Housing affordability rolls on but improvement could be running out of steam, says RBC Economics



    TORONTO, Sept. 9 /CNW/ - Home ownership in Canada became more affordable
for the fifth straight quarter with modest improvement registered across the
country, according to the second quarter housing report released today by RBC
Economics Research.
    "Following the biggest quarterly improvements on record in the first
quarter and continued improvement in the second quarter, the national home
affordability level has been restored to pre-housing boom levels," said Robert
Hogue, senior economist, RBC. "However, the recuperative phase of the
affordability cycle seems to be drawing to a close with housing prices firming
up in many parts of the country and mortgage rates no longer trending
downward."
    The RBC Housing Affordability measure captures the proportion of pre-tax
household income needed to service the costs of owning a home. During the
second quarter of 2009, the RBC Affordability measure at the national level
improved modestly across all housing segments, as the benchmark detached
bungalow moved down to 39.1 per cent, the standard townhouse down to 31.5 per
cent, the standard condo down to 26.9 per cent and the standard two-storey
home down to 44.4 per cent respectively.
    The report found that measures fell at the national level by 0.4
percentage points for standard condominiums and 0.6 percentage points for
two-storey homes, detached bungalows and standard townhouses - marking the
fifth consecutive quarterly decline in home ownership costs (the lower the
measure, the more inexpensive it is to afford a home).
    "The leveling off of home affordability is not expected to stop the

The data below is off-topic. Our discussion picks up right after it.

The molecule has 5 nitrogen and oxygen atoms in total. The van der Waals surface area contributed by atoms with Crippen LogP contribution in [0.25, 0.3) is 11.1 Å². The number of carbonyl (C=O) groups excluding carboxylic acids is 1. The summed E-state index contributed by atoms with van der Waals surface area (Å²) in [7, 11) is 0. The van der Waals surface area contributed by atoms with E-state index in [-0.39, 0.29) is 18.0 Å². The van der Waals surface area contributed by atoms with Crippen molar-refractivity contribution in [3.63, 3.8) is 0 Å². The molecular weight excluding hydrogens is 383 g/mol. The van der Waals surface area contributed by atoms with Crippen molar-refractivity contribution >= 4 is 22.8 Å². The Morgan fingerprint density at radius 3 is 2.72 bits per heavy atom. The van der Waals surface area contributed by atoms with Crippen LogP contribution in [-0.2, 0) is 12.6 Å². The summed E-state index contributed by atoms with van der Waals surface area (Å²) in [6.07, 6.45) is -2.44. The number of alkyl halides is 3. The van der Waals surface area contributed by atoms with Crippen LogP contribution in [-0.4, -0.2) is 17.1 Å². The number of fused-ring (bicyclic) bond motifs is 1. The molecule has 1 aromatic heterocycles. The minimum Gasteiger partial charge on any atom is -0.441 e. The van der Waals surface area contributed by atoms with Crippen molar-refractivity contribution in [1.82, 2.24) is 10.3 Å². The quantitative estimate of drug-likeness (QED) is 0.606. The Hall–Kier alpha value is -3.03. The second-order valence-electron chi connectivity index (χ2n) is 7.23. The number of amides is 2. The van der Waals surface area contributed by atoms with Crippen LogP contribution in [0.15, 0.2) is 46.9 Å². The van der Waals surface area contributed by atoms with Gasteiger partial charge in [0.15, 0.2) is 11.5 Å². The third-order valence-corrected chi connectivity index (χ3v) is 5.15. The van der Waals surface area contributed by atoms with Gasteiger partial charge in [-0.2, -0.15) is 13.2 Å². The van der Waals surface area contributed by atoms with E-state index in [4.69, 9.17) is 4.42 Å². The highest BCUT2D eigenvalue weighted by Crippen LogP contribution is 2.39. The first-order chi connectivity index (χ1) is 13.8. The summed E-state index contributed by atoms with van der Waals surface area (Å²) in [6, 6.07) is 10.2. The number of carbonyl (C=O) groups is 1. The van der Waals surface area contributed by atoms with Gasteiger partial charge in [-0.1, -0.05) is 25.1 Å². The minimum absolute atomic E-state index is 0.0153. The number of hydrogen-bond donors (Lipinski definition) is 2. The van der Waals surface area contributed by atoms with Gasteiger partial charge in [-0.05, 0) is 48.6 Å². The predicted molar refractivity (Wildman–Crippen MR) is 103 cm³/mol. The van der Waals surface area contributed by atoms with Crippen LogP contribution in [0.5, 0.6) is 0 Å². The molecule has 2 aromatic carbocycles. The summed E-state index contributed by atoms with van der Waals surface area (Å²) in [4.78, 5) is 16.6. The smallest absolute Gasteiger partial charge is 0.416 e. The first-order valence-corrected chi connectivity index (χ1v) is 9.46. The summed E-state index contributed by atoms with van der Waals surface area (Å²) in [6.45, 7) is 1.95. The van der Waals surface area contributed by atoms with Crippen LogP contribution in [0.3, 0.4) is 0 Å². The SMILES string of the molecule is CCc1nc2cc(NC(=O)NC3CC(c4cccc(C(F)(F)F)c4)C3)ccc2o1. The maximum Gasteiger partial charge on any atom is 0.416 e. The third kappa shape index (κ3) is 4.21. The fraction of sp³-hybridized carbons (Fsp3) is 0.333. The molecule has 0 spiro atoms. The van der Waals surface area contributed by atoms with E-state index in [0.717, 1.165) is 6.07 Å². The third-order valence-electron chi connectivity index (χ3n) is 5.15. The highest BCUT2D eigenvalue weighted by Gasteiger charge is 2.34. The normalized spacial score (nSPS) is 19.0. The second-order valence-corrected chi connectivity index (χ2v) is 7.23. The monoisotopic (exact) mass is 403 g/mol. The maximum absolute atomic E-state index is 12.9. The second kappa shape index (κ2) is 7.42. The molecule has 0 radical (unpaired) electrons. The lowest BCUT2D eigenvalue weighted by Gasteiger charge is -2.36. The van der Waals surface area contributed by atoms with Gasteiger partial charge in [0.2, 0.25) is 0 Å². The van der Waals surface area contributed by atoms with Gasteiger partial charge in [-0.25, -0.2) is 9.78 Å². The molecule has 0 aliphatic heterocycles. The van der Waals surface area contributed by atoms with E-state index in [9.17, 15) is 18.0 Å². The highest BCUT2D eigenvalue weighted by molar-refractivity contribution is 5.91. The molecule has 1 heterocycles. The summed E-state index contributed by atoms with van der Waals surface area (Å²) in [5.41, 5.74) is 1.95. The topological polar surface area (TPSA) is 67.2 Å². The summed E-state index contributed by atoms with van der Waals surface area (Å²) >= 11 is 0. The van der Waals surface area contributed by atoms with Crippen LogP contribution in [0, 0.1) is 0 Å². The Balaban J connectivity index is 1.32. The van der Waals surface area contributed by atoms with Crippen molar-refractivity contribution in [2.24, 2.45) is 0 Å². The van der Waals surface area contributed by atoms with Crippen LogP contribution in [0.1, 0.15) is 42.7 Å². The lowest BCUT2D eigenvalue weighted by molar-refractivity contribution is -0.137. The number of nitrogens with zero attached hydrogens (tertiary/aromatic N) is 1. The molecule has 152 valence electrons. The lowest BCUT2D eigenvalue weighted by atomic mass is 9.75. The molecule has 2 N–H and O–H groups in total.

impressive resurgence in the housing market," added Hogue. "Supply of
properties for sale is dropping as demand bounces back, which is working to
heat up prices again in many parts of the country."
    RBC's Affordability measure for a detached bungalow for Canada's largest
cities is as follows: Vancouver 63.4 per cent, Toronto 46.5 per cent, Ottawa
38.6 per cent, Montreal 37.3 per cent and Calgary 35.7 per cent.
    The Housing Affordability measure, which RBC has compiled since 1985, is
based on the costs of owning a detached bungalow, a reasonable property
benchmark for the housing market. Alternative housing types are also presented
including a standard two-storey home, a standard townhouse and a standard
condominium. The higher the reading, the more costly it is to afford a home.
For example, an Affordability reading of 50 per cent means that homeownership
costs, including mortgage payments, utilities and property taxes, take up 50
per cent of a typical household's monthly pre-tax income.

    
    Highlights from across Canada:

    -   British Columbia: In the second quarter, housing affordability in
        B.C. eased once again, further extending the downward trend since the
        start of 2008, although homeownership costs are still significantly
        above long-term levels. Sales of existing homes surged by more than
        125 per cent from their cyclical trough early this year. Market
        conditions have tightened and there has been some firming of prices.